MPs condemn lack of post-Brexit immigration plan

The Commons’ Home Affairs Select Committee has raised concerns over the state of the UK government’s preparation of post-Brexit immigration policy.

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A cross-party committee of MPs has attacked the UK government’s failure to set out its post-Brexit immigration plans, causing uncertainty for businesses and for EU citizens already living or planning to work in Britain.

Concerns over clear Brexit planning

The Commons’ Home Affairs Select Committee described ministers’ delays in publishing their plans – an immigration white paper originally scheduled to be published last summer has been pushed back to an unknown date in the future – as “unacceptable”.Home Secretary Amber Rudd has only said the white paper was “likely” to be published by the end of the 2018. As a result, the committee said civil servants and border agencies were being left with “barely any time to recruit or plan” for Brexit in March next year.Confusion has surrounded which EU citizens will be granted residency after Brexit, said the report published on Wednesday. “The delay and the lack of any timetable for crucial decisions is extremely regrettable,” it said.“Failure to set out detailed plans for the registration and transition period soon will make it impossible for the already overstretched UK Visas and Immigration, Border Force and Immigration Enforcement to do their job properly.“The government’s failure to set out its immigration objectives for the negotiations over the transition soon will deny parliament and those affected the chance to debate plans before they are finalised. That is unacceptable.”
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Future of EU citizens rights within the UK

Nicolas Hatton, who chairs The3million organisation, which represents the three million-plus EU citizens currently living and working in the UK, said, “Today’s report confirms fears we have had for 600 days: that the British government is unwilling to find a solution to citizens’ rights. It is still using EU citizens as bargaining chips in the Brexit negotiations.”Mr Hatton said there was a lack of clarity over the future standing of EU citizens already in the UK, let alone the status of those who come to Britain during the transition period after Brexit.“This means total chaos next April when over three million people might not be able to prove their rights – with potentially devastating consequences,” he said.The report also accused the government of allocating “insufficient resources” for managing the process of registering all EU citizens currently living in Britain and for coping with the additional border security likely to be introduced after Brexit.UK Visas and Immigration has been asked to undertake two registration drives: one for all EU nationals living in the UK and another for new arrivals from Europe.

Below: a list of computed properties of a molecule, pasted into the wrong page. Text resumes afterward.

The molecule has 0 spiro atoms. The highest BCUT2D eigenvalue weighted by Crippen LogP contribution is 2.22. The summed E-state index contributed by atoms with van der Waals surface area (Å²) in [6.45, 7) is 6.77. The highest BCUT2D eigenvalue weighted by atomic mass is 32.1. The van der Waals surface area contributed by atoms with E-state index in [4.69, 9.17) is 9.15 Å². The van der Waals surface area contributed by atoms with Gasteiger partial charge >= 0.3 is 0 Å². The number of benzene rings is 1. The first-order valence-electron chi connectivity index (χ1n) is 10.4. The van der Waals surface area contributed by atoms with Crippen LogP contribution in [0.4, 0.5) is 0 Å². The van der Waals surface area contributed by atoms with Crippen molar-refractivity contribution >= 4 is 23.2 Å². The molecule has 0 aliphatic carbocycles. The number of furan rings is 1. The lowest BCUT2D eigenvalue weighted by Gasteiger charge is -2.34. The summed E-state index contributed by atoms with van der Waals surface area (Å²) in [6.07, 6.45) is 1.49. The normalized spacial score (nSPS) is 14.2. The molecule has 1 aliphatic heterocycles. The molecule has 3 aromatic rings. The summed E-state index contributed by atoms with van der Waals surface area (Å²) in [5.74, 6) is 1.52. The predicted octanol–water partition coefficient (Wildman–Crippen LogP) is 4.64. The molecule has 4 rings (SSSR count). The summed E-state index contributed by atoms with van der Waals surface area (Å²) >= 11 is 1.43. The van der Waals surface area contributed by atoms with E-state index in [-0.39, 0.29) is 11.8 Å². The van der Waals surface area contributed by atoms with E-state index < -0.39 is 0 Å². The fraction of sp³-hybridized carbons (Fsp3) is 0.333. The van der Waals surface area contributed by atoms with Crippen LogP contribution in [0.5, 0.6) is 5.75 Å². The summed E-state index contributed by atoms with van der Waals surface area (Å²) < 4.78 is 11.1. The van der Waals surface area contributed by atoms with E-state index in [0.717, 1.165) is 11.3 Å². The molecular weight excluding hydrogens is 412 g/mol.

Pressure on the UK’s immigration and border system

Yvette Cooper, the Labour chair of the committee, said, “Our inquiry found that the immigration and border system is already understaffed with significant problems and it will not cope with last-minute and under-resourced Brexit changes.“The litany of questions that remain over the status of EU citizens is causing needless anxiety and uncertainty, both for EU citizens and their families and for employers who need to plan. Ministers need to provide urgent answers.“The government does not seem to appreciate the immense bureaucratic challenge they are facing or how much time and resources they need to plan on Brexit. The Home Office will end up in a real mess next year if there isn’t enough time to sort things out.”

Home Office response

Responding to the report, a Home Office spokesman said, “It is ridiculous to suggest that we are not preparing sufficiently for leaving the EU.“It is precisely for this reason that we have already invested £60 million in 2017-18; are planning to recruit an additional 1,500 staff across the immigration, borders and citizenship system; and are well advanced in the development of a new scheme to give EU citizens currently here the right to stay after Brexit.“We will keep staffing under review as negotiations progress, but will always ensure we have the resources and workforce we need to run an effective system.”
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